Waking up one crisp winter’s morning in the small, forested town of Greyton, Western Cape, to the unexpected sound of a voice booming over speakers outside my window, I was not amused. I had been spending the weekend there with the intention of seeking escape. However, my visit happened to coincide with a three-day mountain bike challenge. My great escape was overshadowed by the #GreytEscape.
With banners, signage and branding advertising the event, it was difficult to miss what was happening. Cyclists themselves were adorned and decorated with logos, strutting with pride as they showcased the names known to those in the industry. It made me think of brand equity — the social and financial value of being a recognisable brand — and the role of social influencers in promoting brands.
Greyton is a popular destination among weekend-getaway-seekers and has been described as an ideal place to ‘exercise, relax, and indulge’. While it may offer ‘old-world charm’ with ‘modern conveniences’, there are remnants of a troubled past. The neighbouring town, Heuwelkroon, houses residents that were forced to sell their homes and land in the 1950s, despite having been part of a multiracial community for centuries. This paints quite a different picture from the surviving Victorian houses and quaint cottages, built between 1854 and 1860. The town has a history and heritage while highlighting and enhancing the favourable aspects of its brand that speak to present-day needs and narratives.
Lesson 1: find new forms of measurement
You have probably come across the term ‘vanity metrics’. It’s the method of measuring a brand’s equity by monitoring registered users, downloads, page views, likes, shares, and other forms of interactions from consumers that don’t necessarily translate into tangible value. The alternative to vanity metrics is actionable metrics. This considers active users, their level of engagement, the cost of acquiring new customers, and the impact on revenue and profit.
If we use the incorrect tools for measuring our success, we may be missing the big picture. Being visible does not always translate into being valuable.
Wind extinguishes a candle, and energises a fire — Nassim Nicholas Taleb, essayist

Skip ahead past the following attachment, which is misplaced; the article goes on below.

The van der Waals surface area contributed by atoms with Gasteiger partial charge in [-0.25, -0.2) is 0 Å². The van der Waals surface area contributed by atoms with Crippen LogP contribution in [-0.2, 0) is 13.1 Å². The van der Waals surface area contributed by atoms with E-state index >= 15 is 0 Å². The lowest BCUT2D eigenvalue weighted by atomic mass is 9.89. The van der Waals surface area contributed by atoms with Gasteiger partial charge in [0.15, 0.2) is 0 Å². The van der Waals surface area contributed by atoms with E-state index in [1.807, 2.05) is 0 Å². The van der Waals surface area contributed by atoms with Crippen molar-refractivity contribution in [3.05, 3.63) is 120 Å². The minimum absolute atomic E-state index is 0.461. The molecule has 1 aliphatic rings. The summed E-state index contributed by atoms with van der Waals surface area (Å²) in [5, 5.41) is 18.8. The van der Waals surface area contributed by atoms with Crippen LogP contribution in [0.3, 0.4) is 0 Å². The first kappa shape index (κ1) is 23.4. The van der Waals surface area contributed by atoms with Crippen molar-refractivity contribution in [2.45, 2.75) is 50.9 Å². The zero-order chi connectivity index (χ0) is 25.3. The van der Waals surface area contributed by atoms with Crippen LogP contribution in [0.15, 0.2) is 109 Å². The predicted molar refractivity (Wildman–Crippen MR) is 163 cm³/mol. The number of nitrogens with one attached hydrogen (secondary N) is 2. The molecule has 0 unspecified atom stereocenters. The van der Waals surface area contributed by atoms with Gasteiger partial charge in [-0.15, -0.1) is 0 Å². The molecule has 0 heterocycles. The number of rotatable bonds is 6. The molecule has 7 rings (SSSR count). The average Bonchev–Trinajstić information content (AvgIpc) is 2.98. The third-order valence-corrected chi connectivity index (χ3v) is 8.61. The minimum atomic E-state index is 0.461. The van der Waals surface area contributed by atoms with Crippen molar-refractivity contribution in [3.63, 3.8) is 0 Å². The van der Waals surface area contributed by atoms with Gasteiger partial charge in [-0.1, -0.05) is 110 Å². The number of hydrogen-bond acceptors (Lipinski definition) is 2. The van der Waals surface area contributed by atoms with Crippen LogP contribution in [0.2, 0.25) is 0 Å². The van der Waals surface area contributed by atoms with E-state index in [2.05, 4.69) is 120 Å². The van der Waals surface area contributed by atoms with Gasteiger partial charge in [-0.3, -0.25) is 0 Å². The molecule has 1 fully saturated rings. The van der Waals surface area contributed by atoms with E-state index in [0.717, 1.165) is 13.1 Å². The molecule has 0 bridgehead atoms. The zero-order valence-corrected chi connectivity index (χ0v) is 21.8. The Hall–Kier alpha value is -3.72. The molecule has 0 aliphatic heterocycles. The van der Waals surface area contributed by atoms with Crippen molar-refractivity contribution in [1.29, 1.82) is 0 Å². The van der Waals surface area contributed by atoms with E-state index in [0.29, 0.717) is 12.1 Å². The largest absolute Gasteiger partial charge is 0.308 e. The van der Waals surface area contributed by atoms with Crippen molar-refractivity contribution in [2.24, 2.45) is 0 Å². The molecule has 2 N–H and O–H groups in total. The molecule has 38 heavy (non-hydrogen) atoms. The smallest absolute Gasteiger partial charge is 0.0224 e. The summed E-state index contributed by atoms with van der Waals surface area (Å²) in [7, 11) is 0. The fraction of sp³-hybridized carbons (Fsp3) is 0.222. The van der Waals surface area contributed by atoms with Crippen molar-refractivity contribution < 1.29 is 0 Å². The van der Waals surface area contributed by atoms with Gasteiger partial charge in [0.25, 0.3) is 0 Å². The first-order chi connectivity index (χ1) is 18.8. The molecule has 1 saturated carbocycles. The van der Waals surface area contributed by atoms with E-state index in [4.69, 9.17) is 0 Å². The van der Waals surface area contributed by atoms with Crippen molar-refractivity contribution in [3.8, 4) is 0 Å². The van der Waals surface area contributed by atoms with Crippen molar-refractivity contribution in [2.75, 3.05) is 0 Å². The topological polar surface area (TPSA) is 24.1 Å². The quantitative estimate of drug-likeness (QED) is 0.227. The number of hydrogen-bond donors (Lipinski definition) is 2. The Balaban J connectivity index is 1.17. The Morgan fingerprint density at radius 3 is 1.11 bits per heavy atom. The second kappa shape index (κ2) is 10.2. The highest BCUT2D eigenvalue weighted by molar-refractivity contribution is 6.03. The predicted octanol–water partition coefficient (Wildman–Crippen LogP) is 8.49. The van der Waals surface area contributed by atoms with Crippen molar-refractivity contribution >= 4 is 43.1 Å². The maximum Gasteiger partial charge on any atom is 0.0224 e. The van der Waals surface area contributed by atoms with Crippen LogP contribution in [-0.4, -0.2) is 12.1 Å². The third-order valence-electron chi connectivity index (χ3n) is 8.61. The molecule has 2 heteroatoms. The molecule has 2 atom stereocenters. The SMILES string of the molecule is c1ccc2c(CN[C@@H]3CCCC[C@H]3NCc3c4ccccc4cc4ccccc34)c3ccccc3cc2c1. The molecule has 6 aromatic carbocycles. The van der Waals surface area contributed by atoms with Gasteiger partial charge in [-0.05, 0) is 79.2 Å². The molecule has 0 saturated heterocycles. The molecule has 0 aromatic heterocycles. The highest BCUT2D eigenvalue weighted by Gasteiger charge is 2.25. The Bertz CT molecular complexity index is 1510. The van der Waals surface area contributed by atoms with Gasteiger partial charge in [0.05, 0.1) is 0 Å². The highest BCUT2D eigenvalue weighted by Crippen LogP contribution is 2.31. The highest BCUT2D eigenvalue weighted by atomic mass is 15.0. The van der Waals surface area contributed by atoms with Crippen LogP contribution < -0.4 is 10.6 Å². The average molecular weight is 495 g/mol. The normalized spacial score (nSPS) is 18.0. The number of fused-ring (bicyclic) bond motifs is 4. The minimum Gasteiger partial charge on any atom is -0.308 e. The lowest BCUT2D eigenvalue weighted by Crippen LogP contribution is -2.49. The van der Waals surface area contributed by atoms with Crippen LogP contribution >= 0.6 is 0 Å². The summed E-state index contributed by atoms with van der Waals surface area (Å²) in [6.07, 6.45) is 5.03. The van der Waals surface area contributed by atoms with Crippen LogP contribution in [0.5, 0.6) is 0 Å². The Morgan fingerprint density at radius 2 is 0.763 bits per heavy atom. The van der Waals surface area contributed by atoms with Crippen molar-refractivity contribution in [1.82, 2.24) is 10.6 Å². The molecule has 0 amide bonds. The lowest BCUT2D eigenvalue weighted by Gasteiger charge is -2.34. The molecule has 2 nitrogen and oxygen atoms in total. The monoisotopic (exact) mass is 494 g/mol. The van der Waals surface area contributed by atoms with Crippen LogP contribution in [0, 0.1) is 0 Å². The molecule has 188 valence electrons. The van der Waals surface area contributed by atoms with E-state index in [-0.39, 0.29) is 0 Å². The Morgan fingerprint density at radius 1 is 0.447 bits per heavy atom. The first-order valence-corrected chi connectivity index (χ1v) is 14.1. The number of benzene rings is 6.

Lesson 2: be part of the social conversation
Influencer marketing is often implemented in order to establish credibility, to create conversations, and to encourage favourable purchasing behaviour. It’s the idea that the visibility of a brand, in association with a recognisable or respected person, would generate particular associations, communicate particular messages, and encourage the adoption of or loyalty towards the brand. Depending on the desired outcome, a brand could reach out to any of the following types of influencers (source):
What you do makes a difference, and you have to decide what kind of difference you want to make — Jane Goodall, primatologist
Lesson 3: pay attention to the future of marketing
It’s no longer enough for brands to advertise and market to consumers — to try and influence their behaviour or win over their loyalty. It’s time to build trust ecosystems that encourage commitment from both sides, throughout the journey. We see old industries being revamped or replaced in innovative ways, and marketing can do the same.
While influencer marketing may seem appealing today, it’s important to consider what that might look like in the near future. We’re already seeing the youth turning to gaming platforms as their global meeting place, social gathering space, and choice of messaging service. How will your brand respond?
With a kind of madness growing upon me, I flung myself into futurity — HG Wells, writer
This article was published on Marklives